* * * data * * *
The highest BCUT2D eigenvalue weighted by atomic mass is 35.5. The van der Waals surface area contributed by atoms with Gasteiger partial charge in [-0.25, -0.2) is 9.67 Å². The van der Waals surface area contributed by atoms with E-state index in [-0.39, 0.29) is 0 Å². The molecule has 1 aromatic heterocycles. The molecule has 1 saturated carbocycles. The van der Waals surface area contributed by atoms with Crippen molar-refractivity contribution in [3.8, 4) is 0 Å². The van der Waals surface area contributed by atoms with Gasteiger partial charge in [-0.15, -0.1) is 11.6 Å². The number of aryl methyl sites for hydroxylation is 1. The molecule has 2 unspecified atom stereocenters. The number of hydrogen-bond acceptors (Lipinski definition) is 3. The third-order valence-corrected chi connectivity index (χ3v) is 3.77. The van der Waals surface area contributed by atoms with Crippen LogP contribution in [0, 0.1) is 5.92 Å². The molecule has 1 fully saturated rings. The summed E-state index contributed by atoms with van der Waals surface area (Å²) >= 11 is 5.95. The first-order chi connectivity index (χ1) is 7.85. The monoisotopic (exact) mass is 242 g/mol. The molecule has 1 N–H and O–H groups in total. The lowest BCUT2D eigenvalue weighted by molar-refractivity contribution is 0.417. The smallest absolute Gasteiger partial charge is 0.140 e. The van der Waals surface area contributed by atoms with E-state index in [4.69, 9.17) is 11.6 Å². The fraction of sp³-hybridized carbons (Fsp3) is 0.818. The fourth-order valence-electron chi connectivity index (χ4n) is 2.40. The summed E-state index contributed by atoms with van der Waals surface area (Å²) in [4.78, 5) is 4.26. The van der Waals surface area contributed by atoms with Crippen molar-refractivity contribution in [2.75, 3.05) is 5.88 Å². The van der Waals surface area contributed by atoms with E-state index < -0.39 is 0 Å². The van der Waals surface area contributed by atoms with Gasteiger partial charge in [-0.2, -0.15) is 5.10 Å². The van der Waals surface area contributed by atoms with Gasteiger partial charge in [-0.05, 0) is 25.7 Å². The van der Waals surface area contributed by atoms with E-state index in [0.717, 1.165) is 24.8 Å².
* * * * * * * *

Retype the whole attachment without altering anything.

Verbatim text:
The highest BCUT2D eigenvalue weighted by atomic mass is 35.5. The van der Waals surface area contributed by atoms with Gasteiger partial charge in [-0.25, -0.2) is 9.67 Å². The van der Waals surface area contributed by atoms with E-state index in [-0.39, 0.29) is 0 Å². The molecule has 1 aromatic heterocycles. The molecule has 1 saturated carbocycles. The van der Waals surface area contributed by atoms with Crippen molar-refractivity contribution in [3.8, 4) is 0 Å². The van der Waals surface area contributed by atoms with Gasteiger partial charge in [-0.15, -0.1) is 11.6 Å². The number of aryl methyl sites for hydroxylation is 1. The molecule has 2 unspecified atom stereocenters. The number of hydrogen-bond acceptors (Lipinski definition) is 3. The third-order valence-corrected chi connectivity index (χ3v) is 3.77. The van der Waals surface area contributed by atoms with Crippen LogP contribution in [0, 0.1) is 5.92 Å². The molecule has 1 fully saturated rings. The summed E-state index contributed by atoms with van der Waals surface area (Å²) >= 11 is 5.95. The first-order chi connectivity index (χ1) is 7.85. The monoisotopic (exact) mass is 242 g/mol. The molecule has 1 N–H and O–H groups in total. The lowest BCUT2D eigenvalue weighted by molar-refractivity contribution is 0.417. The smallest absolute Gasteiger partial charge is 0.140 e. The van der Waals surface area contributed by atoms with E-state index in [4.69, 9.17) is 11.6 Å². The fraction of sp³-hybridized carbons (Fsp3) is 0.818. The fourth-order valence-electron chi connectivity index (χ4n) is 2.40. The summed E-state index contributed by atoms with van der Waals surface area (Å²) in [4.78, 5) is 4.26. The van der Waals surface area contributed by atoms with Crippen molar-refractivity contribution in [2.75, 3.05) is 5.88 Å². The van der Waals surface area contributed by atoms with E-state index < -0.39 is 0 Å². The van der Waals surface area contributed by atoms with Gasteiger partial charge in [-0.2, -0.15) is 5.10 Å². The van der Waals surface area contributed by atoms with Gasteiger partial charge in [-0.05, 0) is 25.7 Å². The van der Waals surface area contributed by atoms with E-state index in [0.717, 1.165) is 24.8 Å².